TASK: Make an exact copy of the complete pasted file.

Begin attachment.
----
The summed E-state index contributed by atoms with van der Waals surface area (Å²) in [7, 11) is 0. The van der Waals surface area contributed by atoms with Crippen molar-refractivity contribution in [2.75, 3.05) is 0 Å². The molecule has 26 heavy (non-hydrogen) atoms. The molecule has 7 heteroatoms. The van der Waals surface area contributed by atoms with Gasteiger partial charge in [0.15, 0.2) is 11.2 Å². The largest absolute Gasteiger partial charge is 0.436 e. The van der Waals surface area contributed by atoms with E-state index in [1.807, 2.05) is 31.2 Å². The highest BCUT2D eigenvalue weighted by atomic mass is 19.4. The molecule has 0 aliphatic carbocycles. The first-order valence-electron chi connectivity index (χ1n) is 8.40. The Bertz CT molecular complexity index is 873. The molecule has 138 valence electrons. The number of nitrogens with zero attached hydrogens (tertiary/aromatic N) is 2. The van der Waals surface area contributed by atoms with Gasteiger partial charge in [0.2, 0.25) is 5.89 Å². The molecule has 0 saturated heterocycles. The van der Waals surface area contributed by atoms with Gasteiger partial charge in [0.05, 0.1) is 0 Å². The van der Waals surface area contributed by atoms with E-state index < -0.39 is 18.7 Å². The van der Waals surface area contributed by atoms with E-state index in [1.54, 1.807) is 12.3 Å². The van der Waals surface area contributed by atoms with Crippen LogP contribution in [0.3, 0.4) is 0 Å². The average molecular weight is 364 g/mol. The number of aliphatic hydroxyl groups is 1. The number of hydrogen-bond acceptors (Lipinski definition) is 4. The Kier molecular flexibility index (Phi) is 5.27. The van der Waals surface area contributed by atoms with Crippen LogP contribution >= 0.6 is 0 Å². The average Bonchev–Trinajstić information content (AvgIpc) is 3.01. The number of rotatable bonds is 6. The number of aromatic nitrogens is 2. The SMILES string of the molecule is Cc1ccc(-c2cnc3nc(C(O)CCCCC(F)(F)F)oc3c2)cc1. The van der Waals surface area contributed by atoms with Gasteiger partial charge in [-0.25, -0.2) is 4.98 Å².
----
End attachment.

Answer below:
The summed E-state index contributed by atoms with van der Waals surface area (Å²) in [7, 11) is 0. The van der Waals surface area contributed by atoms with Crippen molar-refractivity contribution in [2.75, 3.05) is 0 Å². The molecule has 26 heavy (non-hydrogen) atoms. The molecule has 7 heteroatoms. The van der Waals surface area contributed by atoms with Gasteiger partial charge in [0.15, 0.2) is 11.2 Å². The largest absolute Gasteiger partial charge is 0.436 e. The van der Waals surface area contributed by atoms with E-state index in [1.807, 2.05) is 31.2 Å². The highest BCUT2D eigenvalue weighted by atomic mass is 19.4. The molecule has 0 aliphatic carbocycles. The first-order valence-electron chi connectivity index (χ1n) is 8.40. The Bertz CT molecular complexity index is 873. The molecule has 138 valence electrons. The number of nitrogens with zero attached hydrogens (tertiary/aromatic N) is 2. The van der Waals surface area contributed by atoms with Gasteiger partial charge in [0.2, 0.25) is 5.89 Å². The molecule has 0 saturated heterocycles. The van der Waals surface area contributed by atoms with Gasteiger partial charge in [0.05, 0.1) is 0 Å². The van der Waals surface area contributed by atoms with E-state index < -0.39 is 18.7 Å². The van der Waals surface area contributed by atoms with E-state index in [1.54, 1.807) is 12.3 Å². The van der Waals surface area contributed by atoms with Crippen LogP contribution in [0.3, 0.4) is 0 Å². The average molecular weight is 364 g/mol. The number of aliphatic hydroxyl groups is 1. The number of hydrogen-bond acceptors (Lipinski definition) is 4. The Kier molecular flexibility index (Phi) is 5.27. The van der Waals surface area contributed by atoms with Crippen LogP contribution >= 0.6 is 0 Å². The average Bonchev–Trinajstić information content (AvgIpc) is 3.01. The number of rotatable bonds is 6. The number of aromatic nitrogens is 2. The SMILES string of the molecule is Cc1ccc(-c2cnc3nc(C(O)CCCCC(F)(F)F)oc3c2)cc1. The van der Waals surface area contributed by atoms with Gasteiger partial charge in [-0.25, -0.2) is 4.98 Å².